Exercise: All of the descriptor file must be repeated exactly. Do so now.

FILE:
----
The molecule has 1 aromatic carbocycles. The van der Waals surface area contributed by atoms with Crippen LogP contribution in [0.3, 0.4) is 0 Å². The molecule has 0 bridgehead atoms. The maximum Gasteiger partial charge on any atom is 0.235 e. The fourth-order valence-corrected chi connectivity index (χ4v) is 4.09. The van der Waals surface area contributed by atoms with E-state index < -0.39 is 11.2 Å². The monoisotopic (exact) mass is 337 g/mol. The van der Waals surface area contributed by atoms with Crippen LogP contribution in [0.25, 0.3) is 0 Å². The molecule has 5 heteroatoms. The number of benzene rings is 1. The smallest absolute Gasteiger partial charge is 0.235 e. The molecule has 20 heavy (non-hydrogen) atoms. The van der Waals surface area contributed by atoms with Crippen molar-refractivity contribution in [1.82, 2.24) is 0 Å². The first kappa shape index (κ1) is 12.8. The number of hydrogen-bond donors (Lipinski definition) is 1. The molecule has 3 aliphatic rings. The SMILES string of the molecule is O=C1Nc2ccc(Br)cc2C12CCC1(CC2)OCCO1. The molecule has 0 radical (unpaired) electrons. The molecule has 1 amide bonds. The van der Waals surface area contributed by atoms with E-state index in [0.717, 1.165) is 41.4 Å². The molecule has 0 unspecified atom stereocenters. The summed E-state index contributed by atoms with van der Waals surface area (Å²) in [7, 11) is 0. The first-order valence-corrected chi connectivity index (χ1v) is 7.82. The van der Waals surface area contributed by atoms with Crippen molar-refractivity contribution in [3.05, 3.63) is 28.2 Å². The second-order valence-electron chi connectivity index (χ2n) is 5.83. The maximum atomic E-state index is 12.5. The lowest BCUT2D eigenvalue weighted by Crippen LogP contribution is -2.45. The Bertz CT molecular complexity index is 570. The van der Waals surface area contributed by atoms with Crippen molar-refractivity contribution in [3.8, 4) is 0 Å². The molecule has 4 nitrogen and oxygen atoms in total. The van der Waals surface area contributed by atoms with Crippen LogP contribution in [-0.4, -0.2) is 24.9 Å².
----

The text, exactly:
The molecule has 1 aromatic carbocycles. The van der Waals surface area contributed by atoms with Crippen LogP contribution in [0.3, 0.4) is 0 Å². The molecule has 0 bridgehead atoms. The maximum Gasteiger partial charge on any atom is 0.235 e. The fourth-order valence-corrected chi connectivity index (χ4v) is 4.09. The van der Waals surface area contributed by atoms with E-state index < -0.39 is 11.2 Å². The monoisotopic (exact) mass is 337 g/mol. The van der Waals surface area contributed by atoms with Crippen LogP contribution in [0.25, 0.3) is 0 Å². The molecule has 5 heteroatoms. The number of benzene rings is 1. The smallest absolute Gasteiger partial charge is 0.235 e. The molecule has 20 heavy (non-hydrogen) atoms. The van der Waals surface area contributed by atoms with Crippen molar-refractivity contribution in [1.82, 2.24) is 0 Å². The first kappa shape index (κ1) is 12.8. The number of hydrogen-bond donors (Lipinski definition) is 1. The molecule has 3 aliphatic rings. The SMILES string of the molecule is O=C1Nc2ccc(Br)cc2C12CCC1(CC2)OCCO1. The molecule has 0 radical (unpaired) electrons. The molecule has 1 amide bonds. The van der Waals surface area contributed by atoms with E-state index in [0.717, 1.165) is 41.4 Å². The molecule has 0 unspecified atom stereocenters. The summed E-state index contributed by atoms with van der Waals surface area (Å²) in [7, 11) is 0. The first-order valence-corrected chi connectivity index (χ1v) is 7.82. The van der Waals surface area contributed by atoms with Crippen molar-refractivity contribution in [3.05, 3.63) is 28.2 Å². The second-order valence-electron chi connectivity index (χ2n) is 5.83. The maximum atomic E-state index is 12.5. The lowest BCUT2D eigenvalue weighted by Crippen LogP contribution is -2.45. The Bertz CT molecular complexity index is 570. The van der Waals surface area contributed by atoms with Crippen molar-refractivity contribution in [3.8, 4) is 0 Å². The molecule has 4 nitrogen and oxygen atoms in total. The van der Waals surface area contributed by atoms with Crippen LogP contribution in [-0.4, -0.2) is 24.9 Å².